My blog continues with an underlying Robert Burns theme with special emphasis this evening on the Auld Kirk at Alloway (Old Church at Alloway). Before going into details I will first cover off other developments of the day, viz:

  • Posted information on Collie family history to my separate GlasgowAncestry blog based on information at Glasgow’s Necropolis.
  • Pleased to see that my new web page for Robert Burns has appeared on my Catswhiskerstours website. Burns is Scotland’s national poet who grew up in the Alloway area, maybe an hour south of Glasgow. Very pleasant countryside too!
  • Weather in Glasgow is about par for time of year. Surprisingly dry but still cold with some ice about.
  • Reverting now to my blog theme. A ruined church (Kirk) in a small village in Ayrshire does appear an unusual topic BUT the poet Robert Burns was a great fan of this site on three principal accounts: (1) He buried his father in the kirkyard (see image at right) (2) Burns persuaded his friend Francis Grose to include it in his Antiquities of Scotland publication and (3) the Kirk was the inspiration for Burns famous tale Tam o’Shanter.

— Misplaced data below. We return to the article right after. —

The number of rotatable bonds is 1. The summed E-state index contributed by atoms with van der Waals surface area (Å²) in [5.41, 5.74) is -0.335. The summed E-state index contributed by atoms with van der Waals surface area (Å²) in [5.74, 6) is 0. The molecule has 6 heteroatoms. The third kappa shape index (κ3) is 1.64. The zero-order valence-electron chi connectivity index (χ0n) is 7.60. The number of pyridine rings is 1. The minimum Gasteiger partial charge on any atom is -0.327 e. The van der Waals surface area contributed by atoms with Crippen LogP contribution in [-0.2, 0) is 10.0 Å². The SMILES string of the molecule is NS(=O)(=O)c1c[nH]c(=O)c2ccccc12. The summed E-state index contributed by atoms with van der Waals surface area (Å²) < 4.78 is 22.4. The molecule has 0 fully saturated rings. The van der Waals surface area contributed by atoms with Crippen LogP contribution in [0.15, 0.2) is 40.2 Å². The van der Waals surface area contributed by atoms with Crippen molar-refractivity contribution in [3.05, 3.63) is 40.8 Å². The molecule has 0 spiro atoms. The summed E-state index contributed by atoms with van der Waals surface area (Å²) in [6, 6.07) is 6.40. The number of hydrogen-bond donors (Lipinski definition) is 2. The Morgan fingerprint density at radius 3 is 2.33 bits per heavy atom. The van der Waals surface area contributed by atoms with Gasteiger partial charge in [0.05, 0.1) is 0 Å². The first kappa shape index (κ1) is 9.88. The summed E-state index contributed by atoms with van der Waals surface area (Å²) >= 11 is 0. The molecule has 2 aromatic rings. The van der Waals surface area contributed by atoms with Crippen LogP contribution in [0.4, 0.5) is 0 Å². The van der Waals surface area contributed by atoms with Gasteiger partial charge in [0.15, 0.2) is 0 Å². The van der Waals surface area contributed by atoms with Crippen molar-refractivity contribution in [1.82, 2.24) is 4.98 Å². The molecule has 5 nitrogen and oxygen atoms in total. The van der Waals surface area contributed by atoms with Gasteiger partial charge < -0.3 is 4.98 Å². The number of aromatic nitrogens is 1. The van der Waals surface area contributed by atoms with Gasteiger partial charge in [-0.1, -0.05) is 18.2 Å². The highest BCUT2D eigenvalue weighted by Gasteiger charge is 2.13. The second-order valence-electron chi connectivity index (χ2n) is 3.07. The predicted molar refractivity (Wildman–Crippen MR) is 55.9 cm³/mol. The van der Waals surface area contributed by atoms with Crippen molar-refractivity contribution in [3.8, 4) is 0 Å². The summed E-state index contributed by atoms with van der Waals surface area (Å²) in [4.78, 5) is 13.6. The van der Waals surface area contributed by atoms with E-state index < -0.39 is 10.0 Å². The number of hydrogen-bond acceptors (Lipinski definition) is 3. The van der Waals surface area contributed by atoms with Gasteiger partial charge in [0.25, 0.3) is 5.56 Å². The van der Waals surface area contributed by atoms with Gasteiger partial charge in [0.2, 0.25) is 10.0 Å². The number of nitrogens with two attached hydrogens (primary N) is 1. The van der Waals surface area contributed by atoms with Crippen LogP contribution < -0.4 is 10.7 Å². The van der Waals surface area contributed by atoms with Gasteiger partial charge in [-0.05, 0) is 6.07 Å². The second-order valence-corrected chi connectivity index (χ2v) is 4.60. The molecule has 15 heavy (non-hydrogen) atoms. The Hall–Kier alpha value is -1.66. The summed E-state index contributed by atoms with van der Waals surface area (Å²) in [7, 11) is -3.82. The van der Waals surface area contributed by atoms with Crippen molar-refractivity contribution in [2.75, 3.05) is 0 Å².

The actual site may go back to early Christian times around the 6th century but the current building dates to at least 1516 and possibly the 13th century. By the early 1700s the building had fallen into disrepair and despite some attempts of restoration it has been ruin for about 300 years. There are many interesting and ornate gravestones on the kirkyard including Burns father, his younger sister and two nieces. In Tam o’Shanter, Burns uses a kirkyard scene of witches and warlocks dancing reels and jigs to the tune of bagpipes played by the devil himself. One witch, Nan, almost succeeds in catching Tam at the nearby River Doon; although the witch is thwarted at the last minute she does make off with the tail of the horse, Meg.

I can image that this ancient kiryard would indeed present an eery experince on a dark night.

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